After months of advocating for an agreement to be put into place allowing the technology companies to resume scanning, the European Parliament and the European Council reached an agreement on  the European Commission’s proposed interim derogation to allow the continuation of the detection of child sexual abuse online by communications platforms. ECPAT International welcomes this critical development. 

Project Beacon aims to influence the adoption of unified policies, regulations, and a robust legal framework that will ensure child protection remains possible in digital spaces and encrypted environments.

The interim derogation will only last for a maximum of three years, so now ECPAT International has shifted its focus to helping formulate a longer-term solution which provides sustained and robust protection for children online. This is a critical moment. Europe cannot afford to repeat the legal uncertainty and negative impact on children brought about by the EECC and subsequent disagreement over the interim derogation.

What is Project Beacon campaigning for now? Five crucial legislative measures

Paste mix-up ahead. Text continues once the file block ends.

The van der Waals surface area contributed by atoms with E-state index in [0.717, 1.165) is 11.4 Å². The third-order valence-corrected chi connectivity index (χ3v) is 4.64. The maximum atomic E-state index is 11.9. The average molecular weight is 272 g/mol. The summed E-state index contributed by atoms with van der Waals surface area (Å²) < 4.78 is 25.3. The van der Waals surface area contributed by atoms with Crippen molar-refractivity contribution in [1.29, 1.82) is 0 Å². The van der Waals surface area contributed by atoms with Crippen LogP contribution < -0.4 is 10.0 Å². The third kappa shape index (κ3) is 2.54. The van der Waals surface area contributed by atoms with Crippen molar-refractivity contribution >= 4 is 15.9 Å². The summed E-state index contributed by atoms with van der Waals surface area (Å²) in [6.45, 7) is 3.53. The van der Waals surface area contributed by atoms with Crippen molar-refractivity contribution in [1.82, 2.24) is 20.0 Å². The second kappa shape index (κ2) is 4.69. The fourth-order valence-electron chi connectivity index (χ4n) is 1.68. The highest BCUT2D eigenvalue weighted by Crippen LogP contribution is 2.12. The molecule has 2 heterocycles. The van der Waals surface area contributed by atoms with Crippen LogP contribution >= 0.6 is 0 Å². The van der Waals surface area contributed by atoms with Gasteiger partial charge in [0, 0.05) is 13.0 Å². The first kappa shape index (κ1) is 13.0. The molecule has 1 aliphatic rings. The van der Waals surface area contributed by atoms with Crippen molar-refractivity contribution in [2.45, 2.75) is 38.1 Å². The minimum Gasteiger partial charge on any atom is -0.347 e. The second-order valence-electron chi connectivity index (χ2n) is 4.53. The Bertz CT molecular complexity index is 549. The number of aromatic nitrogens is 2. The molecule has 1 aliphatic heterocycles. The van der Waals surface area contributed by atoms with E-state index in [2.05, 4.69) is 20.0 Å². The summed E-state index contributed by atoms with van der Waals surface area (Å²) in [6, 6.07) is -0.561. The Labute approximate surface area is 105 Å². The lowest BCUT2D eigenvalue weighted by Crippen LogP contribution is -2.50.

Now that the disagreement over the interim derogation has been resolved, ECPAT International has set out its views on wider aspects of the online child rights and child safety agenda.  The temporary policy will enable the creation of an interim framework to allow the detection of CSAM which companies can adopt to help tackle online child sexual abuse. This will be seriously impacted by five legislative measures currently progressing through EU institutions, including the Digital Services Act, the Digital Markets Act and long-term legislation on combating child sexual abuse that will build on existing policy. Over the coming months Project Beacon will dive into these topics to try to explain why they matter. Today, the team outlines its priorities, the key issues, and why they matter.

Project Beacon has identified five key high-level positions: